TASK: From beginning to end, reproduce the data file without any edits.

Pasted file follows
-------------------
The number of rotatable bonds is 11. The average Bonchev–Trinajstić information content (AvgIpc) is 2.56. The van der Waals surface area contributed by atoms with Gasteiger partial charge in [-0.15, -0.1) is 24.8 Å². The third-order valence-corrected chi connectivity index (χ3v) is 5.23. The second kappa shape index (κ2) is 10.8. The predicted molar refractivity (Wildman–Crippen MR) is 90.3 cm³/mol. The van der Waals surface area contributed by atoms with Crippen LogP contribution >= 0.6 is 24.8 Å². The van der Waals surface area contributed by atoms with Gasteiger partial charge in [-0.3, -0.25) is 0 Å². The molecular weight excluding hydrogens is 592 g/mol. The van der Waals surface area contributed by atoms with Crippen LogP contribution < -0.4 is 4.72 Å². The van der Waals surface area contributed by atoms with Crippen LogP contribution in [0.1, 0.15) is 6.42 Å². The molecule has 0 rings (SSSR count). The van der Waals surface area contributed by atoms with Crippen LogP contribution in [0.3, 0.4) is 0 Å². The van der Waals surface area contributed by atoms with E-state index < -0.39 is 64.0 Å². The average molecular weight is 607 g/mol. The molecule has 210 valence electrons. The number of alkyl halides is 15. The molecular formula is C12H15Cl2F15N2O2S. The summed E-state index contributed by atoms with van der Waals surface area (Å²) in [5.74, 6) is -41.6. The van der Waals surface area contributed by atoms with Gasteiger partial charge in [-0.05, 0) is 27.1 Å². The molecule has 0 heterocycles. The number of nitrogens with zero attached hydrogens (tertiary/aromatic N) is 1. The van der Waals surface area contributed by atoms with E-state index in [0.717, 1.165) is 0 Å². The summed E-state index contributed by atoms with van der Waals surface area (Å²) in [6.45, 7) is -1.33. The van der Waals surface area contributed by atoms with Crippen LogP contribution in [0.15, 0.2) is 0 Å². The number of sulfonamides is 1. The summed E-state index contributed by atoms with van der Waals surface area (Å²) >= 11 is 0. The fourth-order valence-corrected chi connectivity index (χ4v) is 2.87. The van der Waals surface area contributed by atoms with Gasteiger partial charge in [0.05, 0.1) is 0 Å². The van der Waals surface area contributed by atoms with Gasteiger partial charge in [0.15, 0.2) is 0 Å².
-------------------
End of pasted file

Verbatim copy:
The number of rotatable bonds is 11. The average Bonchev–Trinajstić information content (AvgIpc) is 2.56. The van der Waals surface area contributed by atoms with Gasteiger partial charge in [-0.15, -0.1) is 24.8 Å². The third-order valence-corrected chi connectivity index (χ3v) is 5.23. The second kappa shape index (κ2) is 10.8. The predicted molar refractivity (Wildman–Crippen MR) is 90.3 cm³/mol. The van der Waals surface area contributed by atoms with Crippen LogP contribution >= 0.6 is 24.8 Å². The van der Waals surface area contributed by atoms with Gasteiger partial charge in [-0.3, -0.25) is 0 Å². The molecular weight excluding hydrogens is 592 g/mol. The van der Waals surface area contributed by atoms with Crippen LogP contribution < -0.4 is 4.72 Å². The van der Waals surface area contributed by atoms with Crippen LogP contribution in [0.1, 0.15) is 6.42 Å². The molecule has 0 rings (SSSR count). The van der Waals surface area contributed by atoms with Crippen LogP contribution in [0.3, 0.4) is 0 Å². The van der Waals surface area contributed by atoms with E-state index < -0.39 is 64.0 Å². The average molecular weight is 607 g/mol. The molecule has 210 valence electrons. The number of alkyl halides is 15. The molecular formula is C12H15Cl2F15N2O2S. The summed E-state index contributed by atoms with van der Waals surface area (Å²) in [5.74, 6) is -41.6. The van der Waals surface area contributed by atoms with Gasteiger partial charge in [-0.05, 0) is 27.1 Å². The molecule has 0 heterocycles. The number of nitrogens with zero attached hydrogens (tertiary/aromatic N) is 1. The van der Waals surface area contributed by atoms with E-state index in [0.717, 1.165) is 0 Å². The summed E-state index contributed by atoms with van der Waals surface area (Å²) in [6.45, 7) is -1.33. The van der Waals surface area contributed by atoms with Crippen LogP contribution in [0.15, 0.2) is 0 Å². The number of sulfonamides is 1. The summed E-state index contributed by atoms with van der Waals surface area (Å²) >= 11 is 0. The fourth-order valence-corrected chi connectivity index (χ4v) is 2.87. The van der Waals surface area contributed by atoms with Gasteiger partial charge in [0.05, 0.1) is 0 Å². The van der Waals surface area contributed by atoms with Gasteiger partial charge in [0.15, 0.2) is 0 Å².